For Flash video on You Tube of the segment with Bozell, as well as downloadable Real video, Windows Media video and MP3 audio, go to this page on the MRC's blog: newsbusters.org

Whitewash Book Ad     Bozell is scheduled to appear Tuesday morning at about 7:40 AM EST on FNC's Fox & Friends and later in the day on CNBC's 7 PM EST Kudlow & Company. He's also doing a lot of radio interviews over the next few days.

Bozell's book: Uncovering a Fifteen Year Love Affair

How could America's presidential front-runner be a woman who has held only one elective office and had staggering numbers of personal, political, and financial scandals?

How did the First Lady to a disgraced, impeached president become a presidential front-runner despite never having held elective office before 2001? And how did this happen given her staggering number of personal, political, and financial scandals -- and her leftist political agenda?

Authors L. Brent Bozell and Tim Graham peel back the layers of Hillary Clinton's success to expose the real shocker -- not Travelgate or Whitewater -- but a fifteen year love affair by the liberal media, starting with Time magazine, who first introduced Hillary Clinton to the country as an "amalgam of Betty Crocker, Mother Teresa and Oliver Wendell Holmes." The elite media's continued and unprecedented favoritism is the key to Hillary's mythic political standing. They have downplayed or ignored her every scandal and recast her ultra-liberalism as being in the political center.

What's even more stunning is the incredible number of stories that have been under-reported, excused and buried. To expose the truth, the authors interviewed dozens of leading conservatives who want Americans to hear the whole story, including Rush Limbaugh, Ann Coulter, Sean Hannity, Laura Ingraham, Mark Levin, Laura Ingraham, Cal Thomas, Newt Gingrich and many others.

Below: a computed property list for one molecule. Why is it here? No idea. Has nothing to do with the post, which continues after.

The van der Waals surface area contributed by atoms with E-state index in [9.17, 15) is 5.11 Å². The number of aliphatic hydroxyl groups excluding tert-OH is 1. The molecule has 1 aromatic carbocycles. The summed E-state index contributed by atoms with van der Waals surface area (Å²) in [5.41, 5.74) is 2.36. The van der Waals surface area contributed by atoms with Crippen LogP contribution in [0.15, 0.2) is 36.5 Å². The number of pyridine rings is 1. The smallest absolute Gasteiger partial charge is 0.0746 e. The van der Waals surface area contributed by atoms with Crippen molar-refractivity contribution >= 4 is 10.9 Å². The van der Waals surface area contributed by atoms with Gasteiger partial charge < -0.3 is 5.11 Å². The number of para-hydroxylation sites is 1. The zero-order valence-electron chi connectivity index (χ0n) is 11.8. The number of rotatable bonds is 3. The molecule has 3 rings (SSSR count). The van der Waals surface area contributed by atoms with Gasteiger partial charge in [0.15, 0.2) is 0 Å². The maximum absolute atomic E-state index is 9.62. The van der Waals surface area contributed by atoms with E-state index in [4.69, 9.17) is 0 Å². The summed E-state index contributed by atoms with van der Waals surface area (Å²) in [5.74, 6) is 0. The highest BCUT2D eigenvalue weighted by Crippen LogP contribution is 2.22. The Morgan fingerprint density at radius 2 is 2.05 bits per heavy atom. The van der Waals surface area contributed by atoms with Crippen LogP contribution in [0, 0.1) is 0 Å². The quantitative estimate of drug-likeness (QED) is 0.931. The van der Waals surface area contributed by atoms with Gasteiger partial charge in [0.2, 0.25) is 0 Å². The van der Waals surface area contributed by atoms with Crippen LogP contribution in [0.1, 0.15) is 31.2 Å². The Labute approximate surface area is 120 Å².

Whitewash: What the Media Won't Tell You About Hillary Clinton, But Conservatives Will

Order your copy today! Go to: www.mrc.org

     Tuesday, November 13 is the official release date.

 

Bored of Late Night Re-Runs? 'NewsBusted'
Comedy New This Week

     The strike by writers means this is the second week of late night comedy show re-runs. But the MRC's "NewsBusted" comedy video show is not on strike! A new episode, in fact, was just posted this morning (Tuesday). While Leno, Stewart, Letterman, O'Brien, Ferguson, Kimmel and Colbert are all in re-runs because of the strike by the Writers Guild of America, the MRC's NewsBusted comedy video show -- with jokes about politics, Hollywood and media bias -- is fresh again this week. Check out the latest two-and-a-half-minute comedy show now at the top of the MRC's NewsBusters blog: newsbusters.org

     And enjoy the archive of past shows: www.youtube.com

 

'Top Ten Ways Hillary Clinton Is Trying
to Improve Her Image'

     CBS's Late Show with David Letterman is in re-runs again this week because of the strike by writers, but that hasn't stopped Late Show viewers from submitting "Top Ten" entries to the show's Web site which is still updated daily. So, here are the winning entries posted on Saturday for last week's "Top Ten Contest," the "Top Ten Ways Hillary Clinton Is Trying to Improve Her Image." Late Show home page: www.cbs.com

10. She announced a new line of designer pantsuits (Jon E, San Diego, CA)

9. Promises to appoint Judge Judy to the Supreme Court (Gerardo G, Houston, TX)

8. Strongly endorses both sides of every issue (Jeff M, Middletown, NJ)

7. Apologizes and checks into rehab for no apparent reason (Paul L, Eagle River, WI)

6. Borrowing John Edwards' conditioner (Richard O, Crosby, TX)

5. Promises pudding for all Americans. Everyone loves pudding! (Mark M, Apopka, FL)

4. After two weeks of practice, can now sustain a 4-second smile (Ross B, New London, WI)

3. Helping Dennis Kucinich return to his home planet (Gary B, Hagerstown, MD)

2. Showing she's tough on drugs by throwing out Bill's Viagra (Mike H, Mount Tabor, NJ)

1. Offering to use her frigidity to combat global warming (Dave O, Ottawa, ON)


     #3 would be quite an achievement.

-- Brent Baker